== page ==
Though he passed away in 1968, Donald Davidson’s efforts and criticisms continue to deserve much attention, since the South has become more decadent in its disregard for the past since his death… Mel Bradford has argued that no individual has exerted more influence upon the development of a profession of letters this century in [...]

In Search of the Real Abraham Lincoln

By |2018-05-17T23:42:30-05:00May 17th, 2018|

For many, Abraham Lincoln became a symbolic Christ, for some, perhaps, more than symbolic. They could scarcely help themselves, the parallels were so striking. He was the savior of the Union, God’s chosen instrument for bringing the millennium to suffering humanity, born in a log cabin (close enough to a stable), son of a [...]

How Neoconservatives Destroyed Southern Conservatism

By |2019-02-14T13:15:31-05:00May 10th, 2018|

Neither the leftist Marxist multiculturalists nor the Neoconservatives reflect the genuine beliefs or inheritance left to us by those who came to these shores centuries ago. Both reject the historic conservatism of the South, which embodied that inheritance and the vision of the Founders… No discussion of Southern conservatism, its history and its relationship [...]

M.E. Bradford’s Revolutionary “A Better Guide Than Reason”

By |2019-04-18T12:22:19-05:00April 30th, 2018|

No one who reads and digests A Better Guide Than Reason can fail to be revolutionized. We had thought that the great Southern political tradition—that of Patrick Henry, Thomas Jefferson, John C. Calhoun, and the agrarians—was dead. Not so… A Better Guide Than Reason: Studies in the American Revolution by M.E. Bradford (241 pages, Sherwood Sugden & [...]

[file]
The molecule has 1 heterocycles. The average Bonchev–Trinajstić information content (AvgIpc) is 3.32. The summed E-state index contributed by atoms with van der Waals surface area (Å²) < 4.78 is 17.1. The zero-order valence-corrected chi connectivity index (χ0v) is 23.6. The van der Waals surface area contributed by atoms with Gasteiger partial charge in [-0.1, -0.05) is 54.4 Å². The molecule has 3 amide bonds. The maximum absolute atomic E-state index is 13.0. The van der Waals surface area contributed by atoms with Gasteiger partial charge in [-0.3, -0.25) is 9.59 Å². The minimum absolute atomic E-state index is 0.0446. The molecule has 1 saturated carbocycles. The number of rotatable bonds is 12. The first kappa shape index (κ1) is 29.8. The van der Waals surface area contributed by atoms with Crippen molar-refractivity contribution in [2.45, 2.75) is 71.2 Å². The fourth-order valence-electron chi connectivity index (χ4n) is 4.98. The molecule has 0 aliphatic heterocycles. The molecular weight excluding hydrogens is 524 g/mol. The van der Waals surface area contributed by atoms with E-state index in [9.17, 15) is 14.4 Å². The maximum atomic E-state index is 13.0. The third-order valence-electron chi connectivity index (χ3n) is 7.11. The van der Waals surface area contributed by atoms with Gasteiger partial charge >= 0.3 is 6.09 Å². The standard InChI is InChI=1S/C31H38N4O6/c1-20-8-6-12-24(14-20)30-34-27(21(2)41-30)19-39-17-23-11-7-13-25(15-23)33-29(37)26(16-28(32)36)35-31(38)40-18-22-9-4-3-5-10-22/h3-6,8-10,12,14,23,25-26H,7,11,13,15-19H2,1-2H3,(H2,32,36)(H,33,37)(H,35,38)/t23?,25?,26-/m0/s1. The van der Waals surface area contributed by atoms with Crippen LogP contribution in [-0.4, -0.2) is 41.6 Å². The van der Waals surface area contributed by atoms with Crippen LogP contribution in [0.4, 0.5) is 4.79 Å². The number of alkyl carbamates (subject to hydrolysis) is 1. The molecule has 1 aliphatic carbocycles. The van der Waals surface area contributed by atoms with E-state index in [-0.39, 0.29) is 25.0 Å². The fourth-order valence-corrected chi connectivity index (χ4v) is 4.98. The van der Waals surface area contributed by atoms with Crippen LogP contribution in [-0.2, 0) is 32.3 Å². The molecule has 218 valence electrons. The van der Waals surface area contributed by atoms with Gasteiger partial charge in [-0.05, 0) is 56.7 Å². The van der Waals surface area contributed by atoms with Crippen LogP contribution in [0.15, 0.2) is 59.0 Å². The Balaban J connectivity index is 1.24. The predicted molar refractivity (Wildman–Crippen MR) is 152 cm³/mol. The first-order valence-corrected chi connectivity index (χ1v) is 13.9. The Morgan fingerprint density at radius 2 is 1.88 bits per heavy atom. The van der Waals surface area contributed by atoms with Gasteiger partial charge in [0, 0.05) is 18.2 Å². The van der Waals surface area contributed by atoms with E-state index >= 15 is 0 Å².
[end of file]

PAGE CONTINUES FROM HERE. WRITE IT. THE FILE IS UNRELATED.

The Lasting South? A Reconsideration

By |2018-04-25T22:48:35-05:00April 25th, 2018|Tags: |

Ambiguities and contradictions aside, the Southern conservative tradition, by a heroic act of mind, may yet be summoned against the distortions of modernity, and, in particular, against the alluring gnostic supposition, now so prevalent, that men can alter the nature of existence and transmute the substance of being… From the perspective of the twenty-first [...]

Reconsidering William Jennings Bryan

By |2018-04-19T10:23:14-05:00April 19th, 2018|

William Jennings Bryan was admired because of his willingness to stand up for the common man. Most importantly, Bryan believed in the Jeffersonian system of government and wanted to limit the power of the elite… When William Jennings Bryan died in 1925, H.L. Mencken wrote a scathing eulogy stating: There was something peculiarly fitting [...]

Thomas Jefferson and the Paradox of Slavery

By |2018-04-19T20:32:27-05:00April 17th, 2018|

The masters of slaves, it turned out, were themselves neither independent nor self-sufficient, but were bound to, and reliant upon, their slaves both for their welfare and their identity. This vague recognition in part accounts for the grim tone that Thomas Jefferson adopted in his analysis of slavery: He had to confront the prospect [...]